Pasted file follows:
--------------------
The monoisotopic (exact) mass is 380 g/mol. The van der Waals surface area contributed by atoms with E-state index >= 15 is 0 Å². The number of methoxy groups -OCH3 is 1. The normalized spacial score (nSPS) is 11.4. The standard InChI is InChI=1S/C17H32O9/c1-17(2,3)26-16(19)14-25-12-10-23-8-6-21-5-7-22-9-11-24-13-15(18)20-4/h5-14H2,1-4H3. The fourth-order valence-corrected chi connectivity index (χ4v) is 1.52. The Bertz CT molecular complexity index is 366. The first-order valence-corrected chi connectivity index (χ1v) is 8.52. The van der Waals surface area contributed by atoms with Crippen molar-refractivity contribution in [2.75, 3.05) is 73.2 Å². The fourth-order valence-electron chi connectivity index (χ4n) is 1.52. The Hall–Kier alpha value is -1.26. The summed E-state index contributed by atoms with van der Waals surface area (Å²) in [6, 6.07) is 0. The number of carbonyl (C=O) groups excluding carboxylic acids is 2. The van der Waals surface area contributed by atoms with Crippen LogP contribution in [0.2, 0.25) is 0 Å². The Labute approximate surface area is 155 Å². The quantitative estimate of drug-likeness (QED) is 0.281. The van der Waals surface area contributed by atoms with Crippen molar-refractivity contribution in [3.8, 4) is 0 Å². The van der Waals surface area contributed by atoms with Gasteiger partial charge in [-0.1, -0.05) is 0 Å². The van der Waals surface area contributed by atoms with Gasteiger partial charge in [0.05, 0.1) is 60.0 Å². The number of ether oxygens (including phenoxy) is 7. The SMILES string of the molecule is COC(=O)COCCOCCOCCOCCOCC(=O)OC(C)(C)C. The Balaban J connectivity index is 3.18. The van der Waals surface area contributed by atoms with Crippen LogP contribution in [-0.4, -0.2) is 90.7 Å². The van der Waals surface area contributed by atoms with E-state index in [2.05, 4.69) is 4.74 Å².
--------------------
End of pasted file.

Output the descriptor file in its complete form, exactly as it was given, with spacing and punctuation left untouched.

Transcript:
The monoisotopic (exact) mass is 380 g/mol. The van der Waals surface area contributed by atoms with E-state index >= 15 is 0 Å². The number of methoxy groups -OCH3 is 1. The normalized spacial score (nSPS) is 11.4. The standard InChI is InChI=1S/C17H32O9/c1-17(2,3)26-16(19)14-25-12-10-23-8-6-21-5-7-22-9-11-24-13-15(18)20-4/h5-14H2,1-4H3. The fourth-order valence-corrected chi connectivity index (χ4v) is 1.52. The Bertz CT molecular complexity index is 366. The first-order valence-corrected chi connectivity index (χ1v) is 8.52. The van der Waals surface area contributed by atoms with Crippen molar-refractivity contribution in [2.75, 3.05) is 73.2 Å². The fourth-order valence-electron chi connectivity index (χ4n) is 1.52. The Hall–Kier alpha value is -1.26. The summed E-state index contributed by atoms with van der Waals surface area (Å²) in [6, 6.07) is 0. The number of carbonyl (C=O) groups excluding carboxylic acids is 2. The van der Waals surface area contributed by atoms with Crippen LogP contribution in [0.2, 0.25) is 0 Å². The Labute approximate surface area is 155 Å². The quantitative estimate of drug-likeness (QED) is 0.281. The van der Waals surface area contributed by atoms with Crippen molar-refractivity contribution in [3.8, 4) is 0 Å². The van der Waals surface area contributed by atoms with Gasteiger partial charge in [-0.1, -0.05) is 0 Å². The van der Waals surface area contributed by atoms with Gasteiger partial charge in [0.05, 0.1) is 60.0 Å². The number of ether oxygens (including phenoxy) is 7. The SMILES string of the molecule is COC(=O)COCCOCCOCCOCCOCC(=O)OC(C)(C)C. The Balaban J connectivity index is 3.18. The van der Waals surface area contributed by atoms with Crippen LogP contribution in [-0.4, -0.2) is 90.7 Å². The van der Waals surface area contributed by atoms with E-state index in [2.05, 4.69) is 4.74 Å².